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Girls' Night Out Paperback – 19 Apr 2010


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Product details

  • Paperback: 224 pages
  • Publisher: Bloomsbury Publishing PLC (19 April 2010)
  • Language: English
  • ISBN-10: 1408805073
  • ISBN-13: 978-1408805077
  • Product Dimensions: 12.9 x 1.4 x 19.8 cm
  • Average Customer Review: 3.2 out of 5 stars  See all reviews (6 customer reviews)
  • Amazon Bestsellers Rank: 265,345 in Books (See Top 100 in Books)

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Product Description

Review

'A survival guide for young women ... tough, witty and dirty' Hanif Kureishi 'Wickedly funny' Cosmopolitan 'Funny, loud and uninhibited' Daily Telegraph 'Written in fresh blood from the war between the sexes' Los Angeles Times

About the Author

Kathy Lette divides her time between being a full time writer, demented mother (now there's a tautology) and trying to find a shopping trolley that doesn't have a clubbed wheel. Kathy first achieved succes de scandale as a teenager with the novel Puberty Blues, now a major motion picture. After several years as a singer with the Salami Sisters and a newspaper columnist in Sydney and New York (collected in the book Hit and Ms) and as a television sitcom writer for Columbia Pictures in Los Angeles, her novels, Puberty Blues (1979) Girls Night Out (1988), The Llama Parlour (1991), Foetal Attraction (1993), Mad Cows (1996), Altar Ego (1988), Nip'n'Tuck (2001), Dead Sexy (2003) and How To Kill Your Husband (and other handy household hints) (2006) became international best-sellers. Kathy Lette's plays include Grommits, Wet Dreams, Perfect Mismatch and I'm So Happy For You I Really Am. She lives in London with her husband and two children and has just finished a stint as writer in Residence at London's Savoy Hotel.

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Customer Reviews

3.2 out of 5 stars
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Most Helpful Customer Reviews

1 of 1 people found the following review helpful By LolitaLaura on 10 Jan. 2011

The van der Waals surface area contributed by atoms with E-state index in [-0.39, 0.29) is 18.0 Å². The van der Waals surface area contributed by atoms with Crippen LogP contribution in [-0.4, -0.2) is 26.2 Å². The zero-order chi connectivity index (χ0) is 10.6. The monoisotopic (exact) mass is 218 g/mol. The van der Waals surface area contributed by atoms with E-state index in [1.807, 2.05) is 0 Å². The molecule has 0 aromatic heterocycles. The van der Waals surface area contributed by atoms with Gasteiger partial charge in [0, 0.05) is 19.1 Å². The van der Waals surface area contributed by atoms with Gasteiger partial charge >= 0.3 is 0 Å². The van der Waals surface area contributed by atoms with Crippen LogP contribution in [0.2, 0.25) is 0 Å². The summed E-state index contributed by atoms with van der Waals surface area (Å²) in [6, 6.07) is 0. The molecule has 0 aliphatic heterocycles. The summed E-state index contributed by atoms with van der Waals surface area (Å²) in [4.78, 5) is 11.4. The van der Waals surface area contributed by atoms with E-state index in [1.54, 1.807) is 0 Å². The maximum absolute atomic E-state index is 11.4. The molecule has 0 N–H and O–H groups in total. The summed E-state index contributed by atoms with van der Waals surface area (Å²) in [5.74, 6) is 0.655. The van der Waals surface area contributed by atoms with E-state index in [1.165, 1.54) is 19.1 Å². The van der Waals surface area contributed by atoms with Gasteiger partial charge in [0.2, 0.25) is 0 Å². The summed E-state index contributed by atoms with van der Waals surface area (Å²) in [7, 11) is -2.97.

Format: Paperback
I love Kathy Lette and her books so I pre ordered this thinking it was a totally new book from her. I was a bit wrong. So many jokes from her older books like Dead Sexy and How To Kill Your Husband are taken and aren't anywhere near as funny the third and fourth time around. Seemingly all of these characters are meant to be related but it was confusing and had nothing to do with each other.

It's only a short book; I hope Lette isn't running out of ideas yet trying to milk money out of us based on previous stardom. After I finished reading this I was left puzzled and let down; to be honest, when I turned the last page there was no inkling that that was the end of the book.

If you like funny, down to earth books and Kathy Lette, try her older, really great books such as Dead Sexy and How To Kill Your Husband.
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Format: Paperback
This is a collection of stories loosely connected by its characters, a group of old school friends, most of which meet up in the final tale, Girls’ Night Out.
Although Kathy Lette’s strongly recognisable irony, wit and rapid-fire puns are disappointingly sparser than in her novels, when they do grace an appearance they’re as razor sharp as ever. Through her usual milieu of dysfunctional relationships she uses these stories to capture Aussie life (and low lifes) circa the late eighties; Aussie men, married men, fathers, New Age hippies, football groupies, first dates and surfer culture all come under her shrewd and acidic observations.
This is fledgling material and she appears to be still in the process of discovering her much mimicked (though never bettered) style through these short stories. The more sparing use of humour actually benefits in so far as letting the bleakness and desperation of her characters and their lives become all the more tangible; the short story format emphasising this further by necessarily leaving these glimpses of their lives unresolved. And yet, for this same reason, they fail to satisfy in quite the same way as her novels do. Nevertheless, they are still worth reading. If you have worked you way through the rest of her writings and still hungry for more, then I’d highly recommend it.
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5 of 6 people found the following review helpful By John E. Davidson on 27 Jan. 2005
Format: Paperback
This book is the jewel Kathy Lette's canon - all her other work seem seems tame and rather dull by comparison.
This is essentially a collection of short stories told by Australian women. It is crude, lewd and often downright rude but it is but always funny. Anybody with delicate sensibilities should probably not read this - everybody else should.
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